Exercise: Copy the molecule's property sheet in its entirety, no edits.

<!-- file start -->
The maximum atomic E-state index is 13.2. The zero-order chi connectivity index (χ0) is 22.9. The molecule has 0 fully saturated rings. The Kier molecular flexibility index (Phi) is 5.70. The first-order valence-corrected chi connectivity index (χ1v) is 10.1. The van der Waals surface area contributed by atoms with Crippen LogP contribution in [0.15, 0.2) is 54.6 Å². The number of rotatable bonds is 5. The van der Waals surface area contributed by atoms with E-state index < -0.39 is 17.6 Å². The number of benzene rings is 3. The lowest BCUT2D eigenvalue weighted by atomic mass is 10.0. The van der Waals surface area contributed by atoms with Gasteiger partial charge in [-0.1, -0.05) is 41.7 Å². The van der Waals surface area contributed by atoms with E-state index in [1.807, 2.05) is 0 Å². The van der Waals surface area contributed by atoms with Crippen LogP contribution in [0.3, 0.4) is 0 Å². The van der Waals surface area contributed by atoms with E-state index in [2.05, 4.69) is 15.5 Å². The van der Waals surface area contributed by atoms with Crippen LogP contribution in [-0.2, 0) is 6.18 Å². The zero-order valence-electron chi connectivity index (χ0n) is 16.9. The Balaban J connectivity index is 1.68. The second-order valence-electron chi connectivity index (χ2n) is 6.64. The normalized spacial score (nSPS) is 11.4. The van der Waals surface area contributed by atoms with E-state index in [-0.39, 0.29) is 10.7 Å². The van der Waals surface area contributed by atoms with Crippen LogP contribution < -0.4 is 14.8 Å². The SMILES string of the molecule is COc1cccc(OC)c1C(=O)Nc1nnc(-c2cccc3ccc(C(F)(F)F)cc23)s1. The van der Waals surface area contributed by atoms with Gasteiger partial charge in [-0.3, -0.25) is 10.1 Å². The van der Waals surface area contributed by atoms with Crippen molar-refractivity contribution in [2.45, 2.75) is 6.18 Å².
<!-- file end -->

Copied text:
The maximum atomic E-state index is 13.2. The zero-order chi connectivity index (χ0) is 22.9. The molecule has 0 fully saturated rings. The Kier molecular flexibility index (Phi) is 5.70. The first-order valence-corrected chi connectivity index (χ1v) is 10.1. The van der Waals surface area contributed by atoms with Crippen LogP contribution in [0.15, 0.2) is 54.6 Å². The number of rotatable bonds is 5. The van der Waals surface area contributed by atoms with E-state index < -0.39 is 17.6 Å². The number of benzene rings is 3. The lowest BCUT2D eigenvalue weighted by atomic mass is 10.0. The van der Waals surface area contributed by atoms with Gasteiger partial charge in [-0.1, -0.05) is 41.7 Å². The van der Waals surface area contributed by atoms with E-state index in [1.807, 2.05) is 0 Å². The van der Waals surface area contributed by atoms with Crippen LogP contribution in [0.3, 0.4) is 0 Å². The van der Waals surface area contributed by atoms with E-state index in [2.05, 4.69) is 15.5 Å². The van der Waals surface area contributed by atoms with Crippen LogP contribution in [-0.2, 0) is 6.18 Å². The zero-order valence-electron chi connectivity index (χ0n) is 16.9. The Balaban J connectivity index is 1.68. The second-order valence-electron chi connectivity index (χ2n) is 6.64. The normalized spacial score (nSPS) is 11.4. The van der Waals surface area contributed by atoms with E-state index in [-0.39, 0.29) is 10.7 Å². The van der Waals surface area contributed by atoms with Crippen LogP contribution < -0.4 is 14.8 Å². The SMILES string of the molecule is COc1cccc(OC)c1C(=O)Nc1nnc(-c2cccc3ccc(C(F)(F)F)cc23)s1. The van der Waals surface area contributed by atoms with Gasteiger partial charge in [-0.3, -0.25) is 10.1 Å². The van der Waals surface area contributed by atoms with Crippen molar-refractivity contribution in [2.45, 2.75) is 6.18 Å².